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THERE are several routes from London to Paris.

a. By Folkstone and Boulogne. 255 m., 91 hrs.

b. By Dover, Calais, and Arras (or Calais to Boulogne). 283 m., 11 hrs.

c. By Boulogne or Calais direct from the Thames. 10 hrs. voyage.
d. By Newhaven and Dieppe. 240 m.
e. By Southampton and Hâvre.
f. By Dunkirk and Lille.

a. By Folkstone and Boulogne. This is the quickest route.
Fares from London to Paris : 21. 118. 8d. first class ; 11. 188.
second. Return tickets, available for 1 month, 41. 7s. and 31. 78.
Charges for luggage very high. The tidal express trains accom-
plish the journey in from 10 to 12 hours, starting from the London
Bridge and Charing Cross stations in the morning and afternoon
at varying hours; for which see the Time Tables of the South-
Eastern Company. The train halts within a few yards of the steamer.
The sea-passage (27 m.) is made in about 2 hours, and there are excel-
lent hotels at Folkstone, the Pavilion and West Cliff H.,—where
timid passengers may wait for a calm day,—and a refreshment room
at the station. Luggage can be registered through from London
to Paris, and will then not be examined at the custom-house at
Boulogne. Omnibuses, gratis, convey travellers from the steamer
to the Terminus at Boulogne, where there is a very good refresh-
ment room. Here persons proceeding to London or Paris will be
able to dine without going to the hotels in the town. Passengers
are allowed to break the journey by stopping at Folkstone, Boulogne,
and Amiens, and to employ 7 days on it.
Inns :-H. des Bains, best; H. Brighton, et de la Marine; H. de Londres ;

and many others. Pavillon Impérial, the grandest botel, is dis-
tant from steamer and rail, and better suited for sojourners tban

passing travellers. PARIS.)


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A town of 40,251 Inlab., on the mouth of the Liane, a small stream. The harbour, a tidal creek, is mainly artificial, and is approached between two long wooden jetties, which make a pleasant walk. It dries at low water. The town has long been frequented by English, and is perhaps more English in appearance than any on the Continent, but in the summer many French families also come to bathe here. It consists of the Old Town, on the hill, surrounded by walls, which serve as a promenade, and the New Town, which is near the harbour.

Travellers not pressed for time may visit the Musée in the Grande Rue, the Cathedral, and the Promenade on the walls in the upper town, and look at the house in which Le Sage, the author of Gil Blas, died. The Cathedral, in the Haute Ville, crowned by a high dome, is in the modern Italian style, begun in 1827, and not yet finished (architect, the Abbé Haffreingue): beneath it is a crypt of the 12th cent. There are 4 Protestant churches. The Etablissement des Bains, on the shore close to the pier, is a handsome building in the Renaissance style, with Assembly and Reading-rooms : on the beach below are many bathing-machines for both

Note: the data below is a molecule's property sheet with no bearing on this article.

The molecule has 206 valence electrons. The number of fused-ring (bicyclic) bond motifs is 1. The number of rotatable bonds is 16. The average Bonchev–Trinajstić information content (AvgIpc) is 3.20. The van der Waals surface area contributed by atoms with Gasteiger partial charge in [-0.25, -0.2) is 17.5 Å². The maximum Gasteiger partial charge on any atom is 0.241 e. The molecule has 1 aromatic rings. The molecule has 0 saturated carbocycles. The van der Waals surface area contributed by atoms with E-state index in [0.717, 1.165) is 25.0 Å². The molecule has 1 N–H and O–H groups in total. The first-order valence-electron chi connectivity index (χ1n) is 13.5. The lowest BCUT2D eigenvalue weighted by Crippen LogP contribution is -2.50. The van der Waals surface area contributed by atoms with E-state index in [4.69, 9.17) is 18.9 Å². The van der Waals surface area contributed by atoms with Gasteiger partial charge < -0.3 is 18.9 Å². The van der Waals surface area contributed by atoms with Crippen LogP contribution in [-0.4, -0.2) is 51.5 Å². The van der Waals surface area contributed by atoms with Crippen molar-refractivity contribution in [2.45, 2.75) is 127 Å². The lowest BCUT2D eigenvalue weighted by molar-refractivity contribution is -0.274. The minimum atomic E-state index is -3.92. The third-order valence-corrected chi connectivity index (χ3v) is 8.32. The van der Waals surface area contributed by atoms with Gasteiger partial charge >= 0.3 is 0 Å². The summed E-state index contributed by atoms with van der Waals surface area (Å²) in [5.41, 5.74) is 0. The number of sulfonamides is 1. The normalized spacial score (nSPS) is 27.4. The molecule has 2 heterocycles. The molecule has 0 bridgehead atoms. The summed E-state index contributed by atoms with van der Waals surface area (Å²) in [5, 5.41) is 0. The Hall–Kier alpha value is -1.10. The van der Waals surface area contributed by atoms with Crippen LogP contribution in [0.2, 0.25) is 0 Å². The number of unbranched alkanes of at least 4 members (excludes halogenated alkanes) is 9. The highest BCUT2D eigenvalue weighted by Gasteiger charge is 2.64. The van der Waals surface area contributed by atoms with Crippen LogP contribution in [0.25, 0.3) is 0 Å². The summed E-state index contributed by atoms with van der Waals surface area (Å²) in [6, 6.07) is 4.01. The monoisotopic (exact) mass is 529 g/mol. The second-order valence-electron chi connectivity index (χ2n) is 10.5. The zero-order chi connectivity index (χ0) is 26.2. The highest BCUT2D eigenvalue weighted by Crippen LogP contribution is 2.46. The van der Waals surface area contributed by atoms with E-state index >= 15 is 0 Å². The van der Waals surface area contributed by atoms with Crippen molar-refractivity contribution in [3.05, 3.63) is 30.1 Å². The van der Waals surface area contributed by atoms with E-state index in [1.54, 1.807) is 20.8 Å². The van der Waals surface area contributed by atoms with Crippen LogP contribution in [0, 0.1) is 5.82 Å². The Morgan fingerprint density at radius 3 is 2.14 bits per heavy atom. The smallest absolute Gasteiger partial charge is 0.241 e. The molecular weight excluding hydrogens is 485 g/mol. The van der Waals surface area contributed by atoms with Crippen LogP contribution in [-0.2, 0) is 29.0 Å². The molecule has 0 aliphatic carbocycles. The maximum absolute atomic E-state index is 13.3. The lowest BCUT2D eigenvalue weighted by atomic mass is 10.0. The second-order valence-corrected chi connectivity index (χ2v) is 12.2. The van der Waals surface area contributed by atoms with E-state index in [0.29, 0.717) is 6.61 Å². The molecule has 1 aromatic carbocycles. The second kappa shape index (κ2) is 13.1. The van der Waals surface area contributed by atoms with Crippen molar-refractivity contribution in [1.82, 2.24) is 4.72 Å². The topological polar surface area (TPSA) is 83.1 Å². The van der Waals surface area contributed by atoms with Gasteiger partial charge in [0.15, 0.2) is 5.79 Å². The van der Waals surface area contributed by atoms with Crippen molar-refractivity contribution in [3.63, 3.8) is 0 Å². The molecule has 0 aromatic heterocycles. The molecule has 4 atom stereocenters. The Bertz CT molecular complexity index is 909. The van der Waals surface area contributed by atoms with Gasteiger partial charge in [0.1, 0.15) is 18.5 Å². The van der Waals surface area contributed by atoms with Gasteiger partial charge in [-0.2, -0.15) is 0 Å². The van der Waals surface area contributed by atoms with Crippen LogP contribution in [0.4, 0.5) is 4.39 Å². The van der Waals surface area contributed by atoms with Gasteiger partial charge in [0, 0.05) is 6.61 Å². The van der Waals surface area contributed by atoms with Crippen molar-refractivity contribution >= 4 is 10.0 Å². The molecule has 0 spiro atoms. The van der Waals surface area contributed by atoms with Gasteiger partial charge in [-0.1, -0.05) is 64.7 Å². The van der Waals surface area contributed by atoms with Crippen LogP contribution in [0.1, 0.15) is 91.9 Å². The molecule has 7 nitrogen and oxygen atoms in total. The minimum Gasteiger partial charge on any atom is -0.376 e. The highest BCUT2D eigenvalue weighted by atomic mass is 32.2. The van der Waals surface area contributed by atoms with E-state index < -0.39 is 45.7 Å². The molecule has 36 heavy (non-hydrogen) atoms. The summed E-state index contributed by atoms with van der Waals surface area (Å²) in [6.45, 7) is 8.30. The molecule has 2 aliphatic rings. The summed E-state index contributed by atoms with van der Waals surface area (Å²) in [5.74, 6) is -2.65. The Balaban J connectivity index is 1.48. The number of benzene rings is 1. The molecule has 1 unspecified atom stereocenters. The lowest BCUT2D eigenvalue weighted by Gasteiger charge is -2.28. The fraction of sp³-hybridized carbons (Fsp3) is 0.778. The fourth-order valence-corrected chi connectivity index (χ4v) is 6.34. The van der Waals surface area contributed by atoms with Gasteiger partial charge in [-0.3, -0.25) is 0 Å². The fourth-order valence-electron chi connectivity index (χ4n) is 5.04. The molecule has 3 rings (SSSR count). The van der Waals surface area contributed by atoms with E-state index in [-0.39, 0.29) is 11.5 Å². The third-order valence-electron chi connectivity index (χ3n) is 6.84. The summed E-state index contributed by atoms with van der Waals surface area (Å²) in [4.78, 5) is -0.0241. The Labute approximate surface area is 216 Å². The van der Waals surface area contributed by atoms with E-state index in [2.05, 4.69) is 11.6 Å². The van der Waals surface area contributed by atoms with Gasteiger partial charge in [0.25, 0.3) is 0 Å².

Here and in the neighbouring ports Napoleon collected his flotilla for the invasion of England in 1804, and erected the Colonne Napoléon on the heights about 2 m, from the town to commemorate the event. The Val Denacre forms a very pretty walk.

Merridew, Rue Napoléon, has a good Library, French and English
books, Views, and Guides. English Ch., 9, Rue du Temple.
Steamers to Folkstone every tide.
N.B. Good Buffet at the stat. where travellers may dine.

Kil. Miles.
Boulogne to Montreuil

Boulogne to Amiens The Railway Station is on the opposite side of the harbour, in the Faubourg de Capecure, where there are several manufactories. The Railway to Calais-same stat. as that to Paris-crosses the harbour and passes under the town in a tunnel.

The Paris line at first follows the valley of the Liane; strikes across the hills, penetrating them by a tunnel, through the forest of Hardelot. It then passes a region of sand-dunes, and emerges on the wide estuary of the Canche, leaving on the rt., on the opposite side of the bay, the 2 tall lighthouses at Etaples, a decayed port, and then over a flat to

Montreuil Stat. : the town, of 3655 Inhab., is at some distance l. of the Rly., and is principally known to Englishmen through Sterne's • Sentimental Journey.'

The Rly. runs parallel to the coast, crossing the Canche; the sea is not seen, being bounded by a high range of sandhills, until it



Kil. Miles.
1 22 77






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